A brief by Elise Baudelet, junior expert in territorial marketing at CAAC
In different towns around the globe, gentrification divides the opinion. On one hand, it could be seen as an opportunity to upgrade an area and increase its potential (financially, in terms of attractiveness, image…). On the other hand, it could be identified as a vicious urban change, chasing a population from its current. The concept appeared at the end of the 60’s when Ruth Glass, a British sociologist, observed social structure and housing market changes in certain London areas. Nowadays, the Oxford Dictionary defines “gentrify” as “renovate and improve (a house or district) so that it conforms to middle-class taste.”(1).
Indeed, gentrification often starts with the will to improve a deprived area. By enhancing popular districts to boost economic development of the territory, a side-effect emerges de facto: the rise of the cost of living, meaning that when developing a neighbourhood, its traditional population might be evicted.
Anne Clerval in her analysis (2) outlines that in Paris, the gentrification has improved popular districts but only for those that could afford it after the renovation: prices of housing and shopping have risen significantly. Because of their lower incomes, regular inhabitants were compelled to leave Paris to live outside the town. From her research, A. Clerval has developed the idea of the gentrification making the French capital an “elitist city” where social diversity has not its place anymore.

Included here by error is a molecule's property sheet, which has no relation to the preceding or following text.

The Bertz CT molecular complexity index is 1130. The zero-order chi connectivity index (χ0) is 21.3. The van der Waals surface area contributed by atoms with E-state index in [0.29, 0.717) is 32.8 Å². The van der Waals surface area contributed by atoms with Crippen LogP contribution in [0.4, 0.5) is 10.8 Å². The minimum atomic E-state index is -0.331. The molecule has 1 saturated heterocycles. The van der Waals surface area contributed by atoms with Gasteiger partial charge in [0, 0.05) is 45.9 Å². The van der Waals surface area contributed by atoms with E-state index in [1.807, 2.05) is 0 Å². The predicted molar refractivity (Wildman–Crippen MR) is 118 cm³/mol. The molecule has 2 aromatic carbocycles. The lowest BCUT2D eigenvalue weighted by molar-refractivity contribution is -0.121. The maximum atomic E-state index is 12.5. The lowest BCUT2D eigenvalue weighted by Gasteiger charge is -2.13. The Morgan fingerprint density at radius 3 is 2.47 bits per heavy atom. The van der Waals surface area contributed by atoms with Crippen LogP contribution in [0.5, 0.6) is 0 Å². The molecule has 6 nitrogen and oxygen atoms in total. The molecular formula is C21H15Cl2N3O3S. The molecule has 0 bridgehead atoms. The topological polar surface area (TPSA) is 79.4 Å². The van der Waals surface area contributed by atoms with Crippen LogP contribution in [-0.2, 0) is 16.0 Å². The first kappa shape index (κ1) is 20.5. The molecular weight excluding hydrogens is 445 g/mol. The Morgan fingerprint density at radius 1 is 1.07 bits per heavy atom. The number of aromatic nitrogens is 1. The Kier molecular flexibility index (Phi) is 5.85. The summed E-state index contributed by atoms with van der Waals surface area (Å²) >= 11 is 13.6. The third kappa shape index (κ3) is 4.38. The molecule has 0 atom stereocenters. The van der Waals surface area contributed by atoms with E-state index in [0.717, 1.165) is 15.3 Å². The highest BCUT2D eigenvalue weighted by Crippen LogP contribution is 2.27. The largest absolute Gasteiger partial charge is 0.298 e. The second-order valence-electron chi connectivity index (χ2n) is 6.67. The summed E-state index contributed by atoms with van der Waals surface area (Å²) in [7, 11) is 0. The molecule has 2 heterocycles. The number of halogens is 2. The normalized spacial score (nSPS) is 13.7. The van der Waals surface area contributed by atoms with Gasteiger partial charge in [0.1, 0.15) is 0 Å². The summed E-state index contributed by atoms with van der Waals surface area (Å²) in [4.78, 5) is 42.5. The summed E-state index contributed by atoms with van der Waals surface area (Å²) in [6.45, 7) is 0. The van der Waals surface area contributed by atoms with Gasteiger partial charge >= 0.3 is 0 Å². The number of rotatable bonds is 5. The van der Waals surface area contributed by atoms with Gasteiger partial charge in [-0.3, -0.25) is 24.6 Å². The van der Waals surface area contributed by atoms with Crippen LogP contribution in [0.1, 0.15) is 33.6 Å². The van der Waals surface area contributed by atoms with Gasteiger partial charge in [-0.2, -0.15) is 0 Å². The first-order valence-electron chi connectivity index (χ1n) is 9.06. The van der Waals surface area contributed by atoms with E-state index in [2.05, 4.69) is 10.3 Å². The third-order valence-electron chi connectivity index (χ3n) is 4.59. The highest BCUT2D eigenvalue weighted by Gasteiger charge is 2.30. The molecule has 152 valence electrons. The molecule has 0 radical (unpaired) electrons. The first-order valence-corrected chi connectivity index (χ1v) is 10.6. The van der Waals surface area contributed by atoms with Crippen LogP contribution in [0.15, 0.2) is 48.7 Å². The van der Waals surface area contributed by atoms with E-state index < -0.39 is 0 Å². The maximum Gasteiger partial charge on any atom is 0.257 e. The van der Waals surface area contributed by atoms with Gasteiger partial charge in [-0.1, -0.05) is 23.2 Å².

When redesigning an urban area, creating cultural places is often a strategy in urban policies. However, the drawback is often the same: it creates a new, more expensive, real estate market. In Bristol, street Arts’ areas saw their population replaced and costs risen after a renovation.
Even if this urban phenomenon concerned mostly big towns, nowadays it might spread to medium-sized towns facing metropolisation. Improving a district should not only attract new residents with good purchasing power but also retain and favour the people that live in.
As the San Sebastian Charter states “It is therefore important that the Atlantic cities do not overlook the social dimension in their sustainable development strategies”. Initiated by the CAAC, the charter has integrated the issues related to gentrification in the global strategic planning of Atlantic cities giving “priority to the social mix in planning policies” and supporting “initiatives in favour of solidarity and social cohesion”.
As gentrification is not an easy topic to deal with, please share with us your point of view about it.
(2): Anne Clerval (2013) Paris sans le people, La Découverte